Total credit union auto lending was down slightly in 2007, with total outstanding balances falling 15 basis points during the year to $179.4 billion. One of the hurdles for credit unions to overcome during the year was the decline in total vehicle sales. New vehicle sales in 2007 fell 2.5% from their totals the year before. This trend has continued into 2008 with year-to-date vehicle sales down 5.4% as of February and J.D. Power & Associates adjusting their 2008 forecast to 14.95 million, the lowest level in 13 years. With a turnaround in vehicle sales becoming more unlikely in the near future, credit unions are reevaluating their auto loan growth strategies.
More Credit Unions Offer Indirect Lending to Drive Growth
As auto lending has slowed, so too has indirect lending. Indirect loans accounted for $70.5B of the total loan portfolio. This balance, similar to total auto loans, has fallen slightly since the end of 2006, down 50 basis points during 2007. Despite this slowdown, a higher percentage of credit unions are turning to indirect lending as a catalyst for new auto loan growth.
64.5% of credit unions with assets over $50 million reported outstanding indirect loans in 2007. This number has risen steadily over the past five years, up from a value of 47% in 2003. As vehicle sales slow, strong dealer relationships become even more important for credit unions looking to capture a larger percentage of the declining number of vehicle sales. A well-managed dealer relationship can also help credit unions reinforce their loan quality, despite a rise in overall loan delinquency.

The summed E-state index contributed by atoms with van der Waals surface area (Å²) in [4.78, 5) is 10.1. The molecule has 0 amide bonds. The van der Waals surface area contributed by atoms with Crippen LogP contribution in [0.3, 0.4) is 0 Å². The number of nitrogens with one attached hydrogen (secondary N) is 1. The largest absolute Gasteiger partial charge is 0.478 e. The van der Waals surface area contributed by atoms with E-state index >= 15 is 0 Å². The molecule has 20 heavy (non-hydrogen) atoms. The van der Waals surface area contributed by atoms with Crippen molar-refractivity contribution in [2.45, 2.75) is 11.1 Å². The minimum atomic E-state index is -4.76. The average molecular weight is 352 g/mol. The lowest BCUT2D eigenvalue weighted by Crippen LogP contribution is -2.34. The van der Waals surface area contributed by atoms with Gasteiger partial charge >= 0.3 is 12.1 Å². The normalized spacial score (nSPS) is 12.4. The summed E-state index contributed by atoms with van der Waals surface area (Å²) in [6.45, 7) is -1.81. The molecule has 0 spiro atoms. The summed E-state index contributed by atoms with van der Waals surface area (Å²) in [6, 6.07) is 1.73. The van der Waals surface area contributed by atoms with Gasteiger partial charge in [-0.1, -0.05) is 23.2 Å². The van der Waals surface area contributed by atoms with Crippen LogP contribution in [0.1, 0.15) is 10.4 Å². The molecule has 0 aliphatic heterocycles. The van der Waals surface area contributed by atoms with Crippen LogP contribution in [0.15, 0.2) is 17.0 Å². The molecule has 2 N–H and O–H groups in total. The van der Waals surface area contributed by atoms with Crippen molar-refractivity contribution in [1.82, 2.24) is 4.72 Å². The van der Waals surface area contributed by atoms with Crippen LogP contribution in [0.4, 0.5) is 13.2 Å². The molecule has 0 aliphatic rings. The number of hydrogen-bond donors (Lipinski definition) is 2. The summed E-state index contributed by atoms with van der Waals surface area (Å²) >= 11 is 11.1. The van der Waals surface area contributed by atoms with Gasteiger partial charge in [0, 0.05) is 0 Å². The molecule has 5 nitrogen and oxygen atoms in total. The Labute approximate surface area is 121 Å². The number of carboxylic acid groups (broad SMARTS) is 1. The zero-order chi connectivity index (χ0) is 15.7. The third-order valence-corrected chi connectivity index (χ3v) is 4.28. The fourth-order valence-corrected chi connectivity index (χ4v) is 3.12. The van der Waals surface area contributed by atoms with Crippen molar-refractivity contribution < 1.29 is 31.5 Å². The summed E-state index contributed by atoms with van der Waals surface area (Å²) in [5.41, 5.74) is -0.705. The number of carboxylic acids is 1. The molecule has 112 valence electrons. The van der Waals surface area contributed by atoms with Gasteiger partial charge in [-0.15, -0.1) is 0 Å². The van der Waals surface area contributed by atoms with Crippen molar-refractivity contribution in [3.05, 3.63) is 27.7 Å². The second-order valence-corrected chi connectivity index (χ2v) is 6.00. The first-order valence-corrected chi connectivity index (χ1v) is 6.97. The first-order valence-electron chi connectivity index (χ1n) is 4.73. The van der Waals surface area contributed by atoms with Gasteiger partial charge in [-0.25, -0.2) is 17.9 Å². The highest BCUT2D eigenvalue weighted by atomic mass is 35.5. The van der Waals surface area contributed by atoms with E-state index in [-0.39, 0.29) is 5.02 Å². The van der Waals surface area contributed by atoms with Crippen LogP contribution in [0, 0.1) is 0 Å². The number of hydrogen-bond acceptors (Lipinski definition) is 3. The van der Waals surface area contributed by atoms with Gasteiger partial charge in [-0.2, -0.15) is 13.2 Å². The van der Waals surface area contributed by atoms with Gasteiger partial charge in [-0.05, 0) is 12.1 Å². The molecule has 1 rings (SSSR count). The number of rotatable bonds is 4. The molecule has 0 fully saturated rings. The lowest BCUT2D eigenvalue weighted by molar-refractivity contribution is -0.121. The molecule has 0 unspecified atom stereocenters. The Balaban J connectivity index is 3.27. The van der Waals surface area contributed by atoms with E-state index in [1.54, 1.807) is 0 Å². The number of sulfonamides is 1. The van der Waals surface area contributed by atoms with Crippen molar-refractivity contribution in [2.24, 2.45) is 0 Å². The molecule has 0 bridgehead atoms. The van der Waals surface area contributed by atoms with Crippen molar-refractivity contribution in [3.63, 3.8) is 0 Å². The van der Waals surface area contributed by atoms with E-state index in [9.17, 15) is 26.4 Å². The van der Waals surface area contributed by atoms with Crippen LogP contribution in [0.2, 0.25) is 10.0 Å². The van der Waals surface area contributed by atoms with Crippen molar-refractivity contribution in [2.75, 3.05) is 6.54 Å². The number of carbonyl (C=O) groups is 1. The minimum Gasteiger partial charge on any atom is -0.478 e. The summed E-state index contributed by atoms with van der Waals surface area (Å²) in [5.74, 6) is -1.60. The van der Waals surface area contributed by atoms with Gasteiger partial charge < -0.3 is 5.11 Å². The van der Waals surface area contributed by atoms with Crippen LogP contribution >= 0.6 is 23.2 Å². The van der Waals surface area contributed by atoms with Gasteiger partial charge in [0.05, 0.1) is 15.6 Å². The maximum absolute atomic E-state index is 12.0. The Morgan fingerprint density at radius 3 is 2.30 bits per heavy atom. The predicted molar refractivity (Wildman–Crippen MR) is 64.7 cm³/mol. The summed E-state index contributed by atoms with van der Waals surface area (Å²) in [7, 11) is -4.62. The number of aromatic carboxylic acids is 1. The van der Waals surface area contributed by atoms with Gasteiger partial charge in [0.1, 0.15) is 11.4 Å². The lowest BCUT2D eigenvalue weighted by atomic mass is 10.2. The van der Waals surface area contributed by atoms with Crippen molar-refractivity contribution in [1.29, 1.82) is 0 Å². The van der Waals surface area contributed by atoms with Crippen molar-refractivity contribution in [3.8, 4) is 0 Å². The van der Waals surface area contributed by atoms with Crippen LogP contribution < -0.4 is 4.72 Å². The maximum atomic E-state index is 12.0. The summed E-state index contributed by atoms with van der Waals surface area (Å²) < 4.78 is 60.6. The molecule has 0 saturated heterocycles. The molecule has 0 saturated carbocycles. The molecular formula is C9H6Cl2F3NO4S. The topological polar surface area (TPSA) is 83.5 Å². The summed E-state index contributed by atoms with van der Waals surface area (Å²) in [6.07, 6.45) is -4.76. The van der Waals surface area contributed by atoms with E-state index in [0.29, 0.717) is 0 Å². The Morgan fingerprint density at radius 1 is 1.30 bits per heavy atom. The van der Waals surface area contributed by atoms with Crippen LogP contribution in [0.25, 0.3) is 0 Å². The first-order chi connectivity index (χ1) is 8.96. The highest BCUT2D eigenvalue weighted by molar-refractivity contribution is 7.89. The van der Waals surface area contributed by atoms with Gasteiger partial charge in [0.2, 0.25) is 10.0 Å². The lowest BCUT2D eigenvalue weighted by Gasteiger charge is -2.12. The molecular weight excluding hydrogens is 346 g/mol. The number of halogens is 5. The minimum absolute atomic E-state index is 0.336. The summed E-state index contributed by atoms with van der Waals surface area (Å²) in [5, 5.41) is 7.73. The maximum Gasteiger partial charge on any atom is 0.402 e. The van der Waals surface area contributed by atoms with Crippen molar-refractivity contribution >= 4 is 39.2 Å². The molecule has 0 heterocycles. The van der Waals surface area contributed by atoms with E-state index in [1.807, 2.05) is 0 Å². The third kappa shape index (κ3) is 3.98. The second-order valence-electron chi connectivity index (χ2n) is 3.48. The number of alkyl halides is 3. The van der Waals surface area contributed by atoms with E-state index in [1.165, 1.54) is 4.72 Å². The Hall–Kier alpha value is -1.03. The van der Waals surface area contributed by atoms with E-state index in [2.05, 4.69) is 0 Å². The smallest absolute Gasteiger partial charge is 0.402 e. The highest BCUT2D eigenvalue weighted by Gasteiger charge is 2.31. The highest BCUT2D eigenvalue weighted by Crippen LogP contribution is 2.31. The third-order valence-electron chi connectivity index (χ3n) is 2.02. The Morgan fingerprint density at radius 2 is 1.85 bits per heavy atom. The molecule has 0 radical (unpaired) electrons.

By offering this additional service, credit union members receive an added convenience, making it more likely they will turn to their credit union to finance the vehicle. For credit unions however, the benefits can be two-fold. On top of the added convenience you offer to your current members, this added exposure has the potential to drive new members to the credit union who are in various stages of the auto-buying process and are looking to finance their purchase. This new channel for membership has the potential to impact multiple facets of the credit union balance sheet, however the challenge for credit unions lies in their ability to convert these new relationships into meaningful ones with a greater depth of products.